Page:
With the power line and fuse block installed, it is time to move on to the radio. As I mentioned in Part 1, I spent quite a while researching radio options. My goal was not necessarily to find the best radio out there; after all the unit is going in a very noisy vehicle which spends most of its time with the windows open. I wanted to find something that would last, look somewhat original, and had options for plugging in accessory devices. The first and last requirements ruled out buying older units which satisfied the middle prerequisite.
Modern radios, with all their accessory receptacles come with their own issues. First, they really do not look like they belong in an early 1970’s vehicle. Second, and this is a tad more important, modern units are slightly larger than those of old and, therefore, do not fit in the radio slots of older cars. Though I am quite certain Mobey’s dash was hacked (and I use this term because it was poorly done and success is questionable) at some point to make the radio slot larger, I wanted to find something that fit the original space because Big Red One’s perfect original dash will someday end up in Moby. I finally settled on a Retrosound Model One radio made specifically for classic cars of all types because it seemed like the only option to satisfy all my wants in a bus radio. Because I never heard of the manufacturer before and there seemed to be a dearth of product reviews, I never got around to purchasing a unit but instead spent my time looking and reading about radios, contemplating getting a vintage unit, and looking and reading some more. For once, procrastination became my friend in the end as over time more reviews of the Model One showed up and the company addressed some of the customer concerns with each generation. Still I did not buy one, and Martha finally had enough and bought what I believe is the third generation Model One radio for me in November; ending my hemming and hawing and sparking an excitement for driving around with some music.
Installing this unit follows standard radio installation procedures but the instructions that come with the radio are, well, sparse in some aspects. I tried to document each step as I progressed for reference (perhaps so I remember what not to do in the future) and hopefully filled in some gaps in the information that came with the kit. There is a fair amount of freedom in terms of installing these units, the result of a design intended for various car models, so what I did may not work for everyone.
Step 1: Make sure everything is present and accounted for. Here are all the radio parts plus the black VW faceplate and knobs which are available as separate items to allow for use in different models of cars. In addition to the VW black, they offer a VW chrome version too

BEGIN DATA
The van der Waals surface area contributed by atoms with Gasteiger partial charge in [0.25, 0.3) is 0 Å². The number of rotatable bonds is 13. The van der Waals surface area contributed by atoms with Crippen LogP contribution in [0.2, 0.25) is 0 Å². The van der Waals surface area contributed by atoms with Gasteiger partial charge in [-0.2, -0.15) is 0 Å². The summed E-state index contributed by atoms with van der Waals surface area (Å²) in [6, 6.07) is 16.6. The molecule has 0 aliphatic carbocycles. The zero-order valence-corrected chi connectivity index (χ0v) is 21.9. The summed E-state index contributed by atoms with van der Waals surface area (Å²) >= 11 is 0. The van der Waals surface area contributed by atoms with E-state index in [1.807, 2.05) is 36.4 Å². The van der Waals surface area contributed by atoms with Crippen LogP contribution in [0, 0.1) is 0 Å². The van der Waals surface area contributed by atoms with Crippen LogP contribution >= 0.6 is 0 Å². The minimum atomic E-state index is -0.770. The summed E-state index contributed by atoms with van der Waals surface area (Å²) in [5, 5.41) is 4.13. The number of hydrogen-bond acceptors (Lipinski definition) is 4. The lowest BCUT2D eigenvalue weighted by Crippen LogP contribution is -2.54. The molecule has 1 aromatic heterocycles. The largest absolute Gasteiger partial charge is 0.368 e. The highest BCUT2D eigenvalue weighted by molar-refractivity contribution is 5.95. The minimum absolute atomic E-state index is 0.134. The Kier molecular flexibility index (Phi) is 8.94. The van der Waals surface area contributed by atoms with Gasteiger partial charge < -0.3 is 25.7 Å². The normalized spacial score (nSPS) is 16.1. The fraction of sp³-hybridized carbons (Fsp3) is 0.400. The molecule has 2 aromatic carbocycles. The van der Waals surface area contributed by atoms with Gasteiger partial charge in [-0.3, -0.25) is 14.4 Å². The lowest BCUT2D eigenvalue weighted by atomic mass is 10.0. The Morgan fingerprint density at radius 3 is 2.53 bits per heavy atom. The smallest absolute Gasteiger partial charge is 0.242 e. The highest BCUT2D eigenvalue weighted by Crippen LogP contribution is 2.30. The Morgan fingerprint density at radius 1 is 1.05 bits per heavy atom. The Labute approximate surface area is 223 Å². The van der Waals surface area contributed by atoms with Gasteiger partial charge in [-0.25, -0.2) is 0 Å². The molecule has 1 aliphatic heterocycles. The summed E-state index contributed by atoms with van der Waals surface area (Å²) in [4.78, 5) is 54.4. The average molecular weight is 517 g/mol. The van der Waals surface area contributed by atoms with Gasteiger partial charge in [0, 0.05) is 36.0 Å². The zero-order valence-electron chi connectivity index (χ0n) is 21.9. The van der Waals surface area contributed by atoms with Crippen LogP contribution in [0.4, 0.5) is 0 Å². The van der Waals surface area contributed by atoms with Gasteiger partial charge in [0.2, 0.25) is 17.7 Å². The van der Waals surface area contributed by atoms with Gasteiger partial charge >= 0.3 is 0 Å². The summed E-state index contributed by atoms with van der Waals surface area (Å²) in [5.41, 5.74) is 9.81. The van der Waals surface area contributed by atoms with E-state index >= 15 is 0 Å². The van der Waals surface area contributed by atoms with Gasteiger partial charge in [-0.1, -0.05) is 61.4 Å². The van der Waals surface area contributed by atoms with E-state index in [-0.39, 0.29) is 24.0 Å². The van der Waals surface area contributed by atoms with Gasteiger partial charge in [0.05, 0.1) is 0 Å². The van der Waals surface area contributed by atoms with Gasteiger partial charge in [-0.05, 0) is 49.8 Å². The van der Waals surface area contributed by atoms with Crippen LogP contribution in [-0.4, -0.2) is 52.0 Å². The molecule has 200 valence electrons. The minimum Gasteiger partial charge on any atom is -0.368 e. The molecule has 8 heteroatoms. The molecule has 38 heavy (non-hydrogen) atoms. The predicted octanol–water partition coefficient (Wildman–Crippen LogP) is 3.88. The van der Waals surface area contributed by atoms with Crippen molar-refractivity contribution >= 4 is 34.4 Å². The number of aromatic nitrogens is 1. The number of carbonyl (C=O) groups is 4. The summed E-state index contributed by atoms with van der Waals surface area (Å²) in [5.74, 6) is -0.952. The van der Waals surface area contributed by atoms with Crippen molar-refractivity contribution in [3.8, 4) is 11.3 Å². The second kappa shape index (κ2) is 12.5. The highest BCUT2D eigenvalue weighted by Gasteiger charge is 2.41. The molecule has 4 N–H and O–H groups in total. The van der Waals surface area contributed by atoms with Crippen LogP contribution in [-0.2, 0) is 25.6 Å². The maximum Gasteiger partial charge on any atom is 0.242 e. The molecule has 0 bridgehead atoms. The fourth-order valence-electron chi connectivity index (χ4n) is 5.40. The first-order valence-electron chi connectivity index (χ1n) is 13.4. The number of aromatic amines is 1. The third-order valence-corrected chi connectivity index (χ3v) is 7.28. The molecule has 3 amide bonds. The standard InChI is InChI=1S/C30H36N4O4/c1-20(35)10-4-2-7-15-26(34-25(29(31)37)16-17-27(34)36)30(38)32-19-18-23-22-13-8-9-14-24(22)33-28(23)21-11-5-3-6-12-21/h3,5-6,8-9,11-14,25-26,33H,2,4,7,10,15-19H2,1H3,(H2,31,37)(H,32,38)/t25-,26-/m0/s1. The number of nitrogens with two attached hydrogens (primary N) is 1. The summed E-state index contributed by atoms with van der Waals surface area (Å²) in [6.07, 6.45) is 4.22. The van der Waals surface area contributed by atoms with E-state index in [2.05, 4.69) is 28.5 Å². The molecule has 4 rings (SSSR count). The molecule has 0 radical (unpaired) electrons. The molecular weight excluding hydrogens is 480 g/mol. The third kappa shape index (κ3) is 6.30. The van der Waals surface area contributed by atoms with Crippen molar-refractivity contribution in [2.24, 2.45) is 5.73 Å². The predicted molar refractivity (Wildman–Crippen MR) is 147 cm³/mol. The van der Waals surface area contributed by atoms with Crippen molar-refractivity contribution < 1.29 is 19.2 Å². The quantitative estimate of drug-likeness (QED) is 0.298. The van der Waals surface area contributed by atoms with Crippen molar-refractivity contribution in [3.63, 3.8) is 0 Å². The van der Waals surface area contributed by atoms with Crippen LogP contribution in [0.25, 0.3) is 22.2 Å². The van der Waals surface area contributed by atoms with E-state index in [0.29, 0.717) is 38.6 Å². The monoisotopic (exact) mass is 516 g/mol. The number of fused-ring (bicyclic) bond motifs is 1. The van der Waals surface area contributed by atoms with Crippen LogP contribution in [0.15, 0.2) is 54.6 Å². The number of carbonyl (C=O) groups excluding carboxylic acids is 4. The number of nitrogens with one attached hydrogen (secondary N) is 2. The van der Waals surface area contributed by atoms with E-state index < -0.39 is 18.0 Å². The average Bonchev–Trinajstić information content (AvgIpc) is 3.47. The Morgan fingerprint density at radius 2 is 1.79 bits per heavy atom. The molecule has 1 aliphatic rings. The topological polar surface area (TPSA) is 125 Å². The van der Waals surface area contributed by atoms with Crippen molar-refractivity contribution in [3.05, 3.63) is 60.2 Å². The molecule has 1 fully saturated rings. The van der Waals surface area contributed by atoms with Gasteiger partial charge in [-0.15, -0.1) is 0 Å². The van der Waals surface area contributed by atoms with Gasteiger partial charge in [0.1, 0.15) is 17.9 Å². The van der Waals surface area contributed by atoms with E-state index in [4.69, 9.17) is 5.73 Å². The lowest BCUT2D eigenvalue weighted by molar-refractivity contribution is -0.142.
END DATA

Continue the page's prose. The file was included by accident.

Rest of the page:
Parts for step 2: Four small screws and four split washers. The instructions only show two screws used but there were four screw holes and plenty of screws so I used four screws per side. My kit did not come with the correct number of washers so I pulled some from my stash.
Attach the control knob retaining brackets and adjust to the correct width and height of the stereo slot in the dash. I found it easier to install two screws with split washers at first and then put in the final two screws and washers after making the width/height adjustments.
Front view with brackets installed. The glove compartment interfered with the right bracket, forcing the radio to sit off center in the dash slot. I cut about a 1/2 inch off this bracket to center the radio in the slot. Install the radio in the dash at this point to determine if modifications are required. Happily the manufacturer fully recommends and endorses such modifications!
Parts for step 3: Installing the control knob shafts. Remove the rubber knob shaft covers prior to installation.
Place a small washer followed by a rectangle bracket on the each control knob shaft.
Put the control knob shafts through the retaining bracket. I never figured out if the indentations on the rectangle pieces should face towards or away from the retaining bracket but I installed them facing towards the bracket which seemed to work fine.
Place a rectangle bracket, large washer, and nut on each control knob shaft and hand tighten them so the shafts stay in place but can be moved by hand.
According to the instructions, the radio needs to be installed in the dash to make the final adjustments for the control knob shaft positions. This, I think, is for radios installed in dashboards with built-in faceplates. Buses have open rectangle slots so I used the faceplate to position the shafts. Once in their proper place, tighten the nuts installed in the previous photo.
Connect each control shaft wire to the radio.
Parts for step 4: Two large washers and two nuts.
Place a nut followed by a washer on each control knob shaft. Screw them on until they sit about halfway down the shafts.
Step 5: Time to get in the bus!! This is always my favorite part of any project. Remove the old radio or, in my case, radio block-off plate if they are present and install the radio in the slot from behind the dash. Double check the fit and position of the radio in the slot. Does it fit how you want?
It was at this point that I found the right control knob shaft bracket hit the glove compartment. I had to take the radio out and bracket off to cut it shorter but if you read step 2 carefully, you already checked for this issue.
Parts for step 6: Two small washers (not sure how four ended up in the picture) and two nuts. The I-shaped brackets with holes in the center came with the faceplate kit.